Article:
RECENT PRESS COVERAGE


 
 
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MINIATURE SPACE TELESCOPE COULD BOOST THE HUNT FOR "EARTH PROXIMA" [VIDEO] 

Lee Billings, Scientific American

The search for exoplanets—planets orbiting stars other than our sun—has been a booming subfield of astronomy for more than 20 years. Astronomers have used ground-based observatories as well as space telescopes like NASA’s planet-hunting Kepler mission to discover thousands of worlds in a broad range of sizes and orbits around a wide variety of stars, and are poised to find tens to hundreds of thousands more in years to come. Yet one key question remains unanswered: Of the billions of potentially habitable, potentially Earth-like planets that statistics tell us should exist in the Milky Way, how far off is “Earth Proxima”—the very closest one? 

 
An artist's illustration of Kepler-16b, the first planet known to definitively orbit two stars. More planets orbiting two stars have been found since Kepler-16b’s discovery. Credit: NASA/JPL-Caltech/T. Pyle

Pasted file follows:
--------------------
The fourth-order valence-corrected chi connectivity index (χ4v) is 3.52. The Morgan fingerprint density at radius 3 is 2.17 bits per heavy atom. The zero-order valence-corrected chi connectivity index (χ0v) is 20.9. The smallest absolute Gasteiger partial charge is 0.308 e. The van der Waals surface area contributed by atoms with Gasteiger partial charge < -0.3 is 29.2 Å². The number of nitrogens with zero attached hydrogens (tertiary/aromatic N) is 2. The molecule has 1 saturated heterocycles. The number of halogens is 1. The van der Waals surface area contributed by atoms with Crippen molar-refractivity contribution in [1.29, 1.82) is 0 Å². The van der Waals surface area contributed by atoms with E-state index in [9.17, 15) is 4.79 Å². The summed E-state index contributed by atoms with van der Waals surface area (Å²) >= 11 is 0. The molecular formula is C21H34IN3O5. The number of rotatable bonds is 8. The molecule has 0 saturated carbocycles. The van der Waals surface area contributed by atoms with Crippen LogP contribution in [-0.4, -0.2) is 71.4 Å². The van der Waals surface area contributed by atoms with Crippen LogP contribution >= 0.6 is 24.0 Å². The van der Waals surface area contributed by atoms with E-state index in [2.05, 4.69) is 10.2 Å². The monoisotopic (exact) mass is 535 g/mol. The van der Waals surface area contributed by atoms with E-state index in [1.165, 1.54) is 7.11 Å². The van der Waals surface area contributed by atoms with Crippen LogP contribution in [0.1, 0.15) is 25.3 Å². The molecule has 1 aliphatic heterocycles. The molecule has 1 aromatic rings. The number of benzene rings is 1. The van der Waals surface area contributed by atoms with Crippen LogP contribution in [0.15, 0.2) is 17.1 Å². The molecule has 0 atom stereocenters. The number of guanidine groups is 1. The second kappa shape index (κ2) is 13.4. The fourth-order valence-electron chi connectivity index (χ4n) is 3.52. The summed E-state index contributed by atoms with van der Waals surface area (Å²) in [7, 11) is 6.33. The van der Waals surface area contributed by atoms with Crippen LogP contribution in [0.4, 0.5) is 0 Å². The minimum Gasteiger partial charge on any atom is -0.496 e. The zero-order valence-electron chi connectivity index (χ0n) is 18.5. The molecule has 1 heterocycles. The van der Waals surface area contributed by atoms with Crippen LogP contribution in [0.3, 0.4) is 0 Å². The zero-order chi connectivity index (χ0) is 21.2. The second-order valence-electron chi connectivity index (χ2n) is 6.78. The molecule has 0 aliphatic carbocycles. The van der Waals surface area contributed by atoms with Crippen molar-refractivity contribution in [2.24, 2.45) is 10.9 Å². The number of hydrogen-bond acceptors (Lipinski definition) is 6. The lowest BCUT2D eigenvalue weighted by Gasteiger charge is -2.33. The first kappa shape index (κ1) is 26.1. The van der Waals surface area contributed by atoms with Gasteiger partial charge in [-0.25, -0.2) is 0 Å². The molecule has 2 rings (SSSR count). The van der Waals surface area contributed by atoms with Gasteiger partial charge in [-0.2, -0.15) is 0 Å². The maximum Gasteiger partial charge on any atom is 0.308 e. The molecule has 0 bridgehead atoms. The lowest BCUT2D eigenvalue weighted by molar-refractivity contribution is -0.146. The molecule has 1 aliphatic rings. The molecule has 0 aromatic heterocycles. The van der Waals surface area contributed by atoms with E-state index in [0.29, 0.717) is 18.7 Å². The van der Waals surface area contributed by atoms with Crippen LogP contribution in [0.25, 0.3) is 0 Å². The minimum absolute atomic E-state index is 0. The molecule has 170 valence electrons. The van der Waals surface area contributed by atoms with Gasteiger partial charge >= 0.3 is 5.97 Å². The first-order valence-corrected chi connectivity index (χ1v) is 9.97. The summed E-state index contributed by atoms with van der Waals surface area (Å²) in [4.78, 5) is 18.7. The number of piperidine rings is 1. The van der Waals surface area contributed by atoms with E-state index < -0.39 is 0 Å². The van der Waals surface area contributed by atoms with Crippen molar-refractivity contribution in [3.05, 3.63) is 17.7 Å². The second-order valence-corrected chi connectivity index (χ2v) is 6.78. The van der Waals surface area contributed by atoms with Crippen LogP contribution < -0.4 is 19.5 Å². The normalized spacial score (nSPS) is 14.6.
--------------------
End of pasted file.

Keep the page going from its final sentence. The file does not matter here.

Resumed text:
How to Spy on Alpha Centauri and Other Binary Stars to Hunt Exoplanets

Sarah Lewin, Space.com

KISSIMMEE, Fla. — A new technique could allow scientists to photograph potentially life-supporting planets in nearby multistar systems, its developers say.

The most straightforward way to learn about alien planets is to look at them directly with a telescope, rather than relying on indirect methods such as noticing their effects on the stars they circle.

 
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The nearest earth 

Seth Shostak, The Huffington Post

Fifty years ago, the idea that Alpha Centauri - which is the nearest star system to the Sun - might host a livable planet was, like the TV show itself, dubious fiction. But now a team of creative NASA scientists is designing a telescope to see if the world might actually exist. The team reckons they have a better-than-ever chance to find it.